According to the mayor's office, Andretti Sports Marketing will arrange "sponsorships, public relations, marketing, hospitality, ticket sales, track build, grandstand layout, and logistics" for the race — imperative given the truncated timeline. City officials say they expect the new team to begin work immediately.
The latest contract also requires that revenue from the 10 percent admissions and amusement tax, which the city charges for such events, be diverted to a "lockbox" escrow fund. City officials instituted this provision in the Downforce contract after Baltimore Racing Development, the first group, failed to pay nearly $500,000 in taxes.
Grant, whose Columbia-based firm, Grant Capital Management, has received city contracts, has been closely allied with the mayor for years. He gave the city $90,000 to keep pools open longer in 2010, after budget cuts threatened to curtail the swimming season. Grant and his relatives also donated to Rawlings-Blake's campaign last year.
Grant had contemplated working with another racing team earlier this year but withdrew his support before a proposal was formalized.
Greg O'Neill, the vice president of BMW Construction Specialists in Curtis Bay, had submitted a proposal along with Owings Mills businesswoman Sharon Grinnell to take over the race in January, but the city rejected that proposal in favor of Downforce.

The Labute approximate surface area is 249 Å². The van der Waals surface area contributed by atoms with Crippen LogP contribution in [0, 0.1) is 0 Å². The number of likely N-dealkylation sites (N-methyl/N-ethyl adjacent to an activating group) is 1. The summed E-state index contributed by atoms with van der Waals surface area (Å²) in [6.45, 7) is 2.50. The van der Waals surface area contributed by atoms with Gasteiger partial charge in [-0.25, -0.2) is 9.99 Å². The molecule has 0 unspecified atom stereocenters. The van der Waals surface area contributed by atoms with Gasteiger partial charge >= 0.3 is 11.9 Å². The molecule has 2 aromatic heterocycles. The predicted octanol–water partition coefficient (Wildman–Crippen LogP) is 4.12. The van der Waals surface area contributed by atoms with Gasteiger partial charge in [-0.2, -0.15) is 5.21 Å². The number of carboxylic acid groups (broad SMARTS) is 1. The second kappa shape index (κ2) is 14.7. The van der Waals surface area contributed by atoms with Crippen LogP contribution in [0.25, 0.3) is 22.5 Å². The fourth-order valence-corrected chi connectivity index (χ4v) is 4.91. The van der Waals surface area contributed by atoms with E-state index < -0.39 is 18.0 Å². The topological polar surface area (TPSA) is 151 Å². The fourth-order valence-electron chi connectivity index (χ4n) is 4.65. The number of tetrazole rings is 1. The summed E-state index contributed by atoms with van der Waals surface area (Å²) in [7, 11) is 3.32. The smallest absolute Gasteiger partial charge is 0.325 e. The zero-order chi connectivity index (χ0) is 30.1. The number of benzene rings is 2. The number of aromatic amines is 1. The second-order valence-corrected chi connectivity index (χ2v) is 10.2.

City officials say that the contract with Race On and Andretti Sports Marketing will be voted on by the city's Board of Estimates next week. City Council President Bernard C. "Jack" Young and Comptroller Joan M. Pratt voted against the contract with Downforce, but Rawlings-Blake and her two staffers on the board voted in favor of the deal.
A spokesman for Young said that the council president planned to again vote against the racing contract.
"He believes that the city's efforts and energies should be directed elsewhere," said spokesman Lester Davis. "He thinks the city should move on, and his vote will reflect that."
In the news release, Rawlings-Blake said the contract would undergo a six-day "open and transparent public review period," repeating language from the February news release. She instructed residents who wished to comment on the race to send her an email at email@example.com.